We know that violence is learned. The men we work with are the little boys who grew-up with serious childhood trauma– witnessing domestic violence in their own homes, having been the victims of child abuse and neglect, or living day-to-day in environments rife with violence, victimization, injury and death.
Compelling new research in brain science provides clear evidence that such adverse experiences in childhood have a profound and lasting impact on a child’s physical, emotional, cognitive and psychological development. In essence the prolonged, repeated and unpredictable “war zones” inside people’s homes and neighborhoods create a response similar to that of PTSD in war veterans. For boys and men who grew up in such environments, the trauma effects are often manifest through rage or violence, and through severe difficulties in interpersonal relationships.
Primed for violence in their home, these are also the little boys who are most vulnerable to negative stereotypes and destructive myths of masculinity in our culture which continue to connect “manhood” with aggression, toughness, dominance over girls/women, and perpetration of violence.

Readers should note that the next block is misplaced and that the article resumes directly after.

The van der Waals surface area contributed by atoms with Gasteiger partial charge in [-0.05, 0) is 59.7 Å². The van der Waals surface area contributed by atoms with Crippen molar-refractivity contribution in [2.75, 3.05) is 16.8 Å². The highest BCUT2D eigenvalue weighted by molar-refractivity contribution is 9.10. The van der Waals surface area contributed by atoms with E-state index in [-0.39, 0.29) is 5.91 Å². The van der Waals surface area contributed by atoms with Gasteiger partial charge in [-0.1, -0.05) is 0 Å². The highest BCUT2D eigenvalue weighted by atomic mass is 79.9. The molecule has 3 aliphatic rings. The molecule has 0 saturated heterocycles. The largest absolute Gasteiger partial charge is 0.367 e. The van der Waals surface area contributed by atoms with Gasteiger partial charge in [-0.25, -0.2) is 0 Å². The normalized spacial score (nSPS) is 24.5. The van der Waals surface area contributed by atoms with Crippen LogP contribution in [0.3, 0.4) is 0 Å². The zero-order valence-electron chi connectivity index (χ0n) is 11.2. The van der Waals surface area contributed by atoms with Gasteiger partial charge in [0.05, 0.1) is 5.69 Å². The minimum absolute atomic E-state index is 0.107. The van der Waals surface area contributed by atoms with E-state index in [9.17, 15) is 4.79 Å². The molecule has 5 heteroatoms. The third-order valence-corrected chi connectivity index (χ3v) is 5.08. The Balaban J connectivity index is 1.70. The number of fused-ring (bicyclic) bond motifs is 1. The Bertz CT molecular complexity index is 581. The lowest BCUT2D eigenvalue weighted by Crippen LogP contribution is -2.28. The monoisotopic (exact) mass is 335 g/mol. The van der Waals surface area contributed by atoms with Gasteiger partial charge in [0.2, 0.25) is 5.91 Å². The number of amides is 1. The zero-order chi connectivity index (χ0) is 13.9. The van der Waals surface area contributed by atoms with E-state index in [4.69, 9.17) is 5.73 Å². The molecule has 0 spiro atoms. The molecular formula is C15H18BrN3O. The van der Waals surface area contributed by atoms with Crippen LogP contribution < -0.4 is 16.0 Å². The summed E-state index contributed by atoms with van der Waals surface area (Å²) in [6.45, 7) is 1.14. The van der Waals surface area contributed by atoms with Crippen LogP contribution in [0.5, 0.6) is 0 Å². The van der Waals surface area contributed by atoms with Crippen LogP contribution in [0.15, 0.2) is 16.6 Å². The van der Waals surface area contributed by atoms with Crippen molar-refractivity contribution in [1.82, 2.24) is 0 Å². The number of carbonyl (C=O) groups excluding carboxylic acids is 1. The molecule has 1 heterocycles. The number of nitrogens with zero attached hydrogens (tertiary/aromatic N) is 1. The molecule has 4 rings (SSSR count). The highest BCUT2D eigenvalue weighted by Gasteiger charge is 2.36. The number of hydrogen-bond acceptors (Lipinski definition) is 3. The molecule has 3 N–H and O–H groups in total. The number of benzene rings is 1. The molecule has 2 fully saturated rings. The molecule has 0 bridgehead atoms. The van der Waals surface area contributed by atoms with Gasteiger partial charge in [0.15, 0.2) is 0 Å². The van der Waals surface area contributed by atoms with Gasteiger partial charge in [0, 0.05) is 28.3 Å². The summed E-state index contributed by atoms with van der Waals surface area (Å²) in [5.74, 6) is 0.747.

We know that anything learned can be unlearned. The new research also brings good news about how to heal trauma and create peaceful change.
Alma Center programs are developed from the core philosophy that men who perpetrate domestic violence can change. When the men are able to identify and resolve the trauma in their own lives, they are able to acquire the skills and understanding to become good partners, fathers, and citizens.
The Alma Center is successful. Completion of our Men Ending Violence Program reduces domestic violence recidivism by 86%.